There are legal connotations to both. One of the members of the Chamber staff, [both ] prior to my coming [aboard] and currently, is a registered lobbyist. We use an abundance of caution. We want to make sure that anyone who is lobbying [under] the statutory requirements are meeting those [requirements].
But does the Chamber want to do advocacy, lobbying, or both, when appropriate?
I think for most people, common sense [says] they’re one in the same. … Lobbying, is when you spend a defined number of hours on an issue [with legislators]. … It’s a very broad and amorphous definition.
I’m talking about the legal definition.
We’re going to comply with the law, but we’re going to be doing both [lobbying and advocacy].
What is your vision for the Chamber, three years from now, if you and your team are relatively successful between now and then?
When the Executive Board of the Chamber approached me about taking the job - [whether] I [was] interested in it and pitching me on it – they had [already] surveyed their members and business leaders in Central Mass. The refrain that consistently came back was that [those members and leaders] wanted the Chamber to lead more aggressively on economic development.
And that doesn’t mean building new buildings.
It means part of that.
Well, the Worcester Business Development Corp. is doing that. We’ve got to fill the buildings that are being built.
[Economic development] can mean a variety of things - “economic development’ means different things to different people. But the lead issue that we defined [while] working with our partners, whether it be the WBDC [or] other institutional partners, is [the need for the Chamber] to be the voice that’s going out and advocating [on issues] and recruiting businesses within various sectors of the economy that play to Central Mass.’ strengths and that will logically grow here.
So we’re going to be leading a lot of the [business-]recruitment efforts, but it will also be [our job to figure out] how to work with the WBDC and the City [of Worcester] on [economic-development] projects, and how do we work them on identifying the next priorities on the [region’s economic-development] punch list, which might include specific buildings or geographic boundaries. We’re going to be engaged in that [sort of activity], but primarily we’re going to be working with [the WBDC and City Hall] on focusing on [business] recruitment [by] telling the Central Mass. value proposition to businesses, companies and trade associations in Massachusetts, in New England, across the nation – where we have good information – and maybe even across the globe.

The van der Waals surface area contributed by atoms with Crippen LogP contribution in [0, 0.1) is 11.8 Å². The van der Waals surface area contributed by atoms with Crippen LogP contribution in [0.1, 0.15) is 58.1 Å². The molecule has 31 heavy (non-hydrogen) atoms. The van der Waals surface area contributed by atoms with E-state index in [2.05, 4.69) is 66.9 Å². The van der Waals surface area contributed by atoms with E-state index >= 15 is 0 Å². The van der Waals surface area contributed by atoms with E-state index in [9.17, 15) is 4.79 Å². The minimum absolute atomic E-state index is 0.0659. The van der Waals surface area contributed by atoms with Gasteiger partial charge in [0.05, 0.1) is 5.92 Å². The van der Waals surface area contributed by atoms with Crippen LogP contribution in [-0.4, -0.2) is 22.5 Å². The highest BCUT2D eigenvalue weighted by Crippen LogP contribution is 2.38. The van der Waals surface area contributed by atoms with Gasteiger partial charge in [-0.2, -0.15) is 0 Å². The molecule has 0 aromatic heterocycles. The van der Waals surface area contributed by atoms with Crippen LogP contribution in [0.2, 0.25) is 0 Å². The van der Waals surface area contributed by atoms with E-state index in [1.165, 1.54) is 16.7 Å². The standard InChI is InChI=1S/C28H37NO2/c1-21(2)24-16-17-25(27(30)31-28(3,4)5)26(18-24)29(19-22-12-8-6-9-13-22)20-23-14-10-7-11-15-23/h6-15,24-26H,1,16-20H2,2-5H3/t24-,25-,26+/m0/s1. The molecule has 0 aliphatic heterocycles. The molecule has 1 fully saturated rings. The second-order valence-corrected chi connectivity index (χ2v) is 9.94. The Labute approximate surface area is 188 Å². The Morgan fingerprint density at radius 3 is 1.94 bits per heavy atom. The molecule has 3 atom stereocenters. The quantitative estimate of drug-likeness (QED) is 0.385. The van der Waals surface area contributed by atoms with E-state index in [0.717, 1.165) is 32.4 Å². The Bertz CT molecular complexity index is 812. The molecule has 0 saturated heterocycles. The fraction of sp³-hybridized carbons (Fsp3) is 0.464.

That’s what the Chamber did when the late Bill Short headed it until the late ‘90s. Are we going back to the future, with the Chamber becoming what it was during the ‘80s and ‘90s, for example?
I worked in the Chamber mailroom when I was in high school … and I read [in the then-named Evening Gazette, which I delivered before I went to work for the Chamber] about the role that the [then-named] Worcester Chamber played. The Worcester Chamber birthed the Worcester Business Development Corp. to build the Biotech Park [along Plantation Street] - which ironically, when I became mayor [in 2001], was one of the largest taxpayers in the city – [as well as Higgins Industrial Park in Worcester and] Centech [Park] in [Shrewsbury and] Grafton. The Chamber led the fight on behalf of the business community [in the ‘70s] to create the Centrum – [now, the DCU Center].
So I saw Bill Short’s model and I think it was generally a pretty good one, and so we’re going to get back to some of that advocacy around economic development – whether it be project-based or [business] recruitment or [legislative] advocacy. But the implementation of [economic-development projects] will fall to the [WBDC], the City of Worcester, the [Worcester Redevelopment Authority], where appropriate, and [to] some other partners [as well]. So we want to be a partner - but also a leader - on certain aspects of [economic-development projects].
Steven Jones-D'Agostino is chief pilot of Best Rate of Climb: Marketing, Public Relations, Social Media and Radio Production.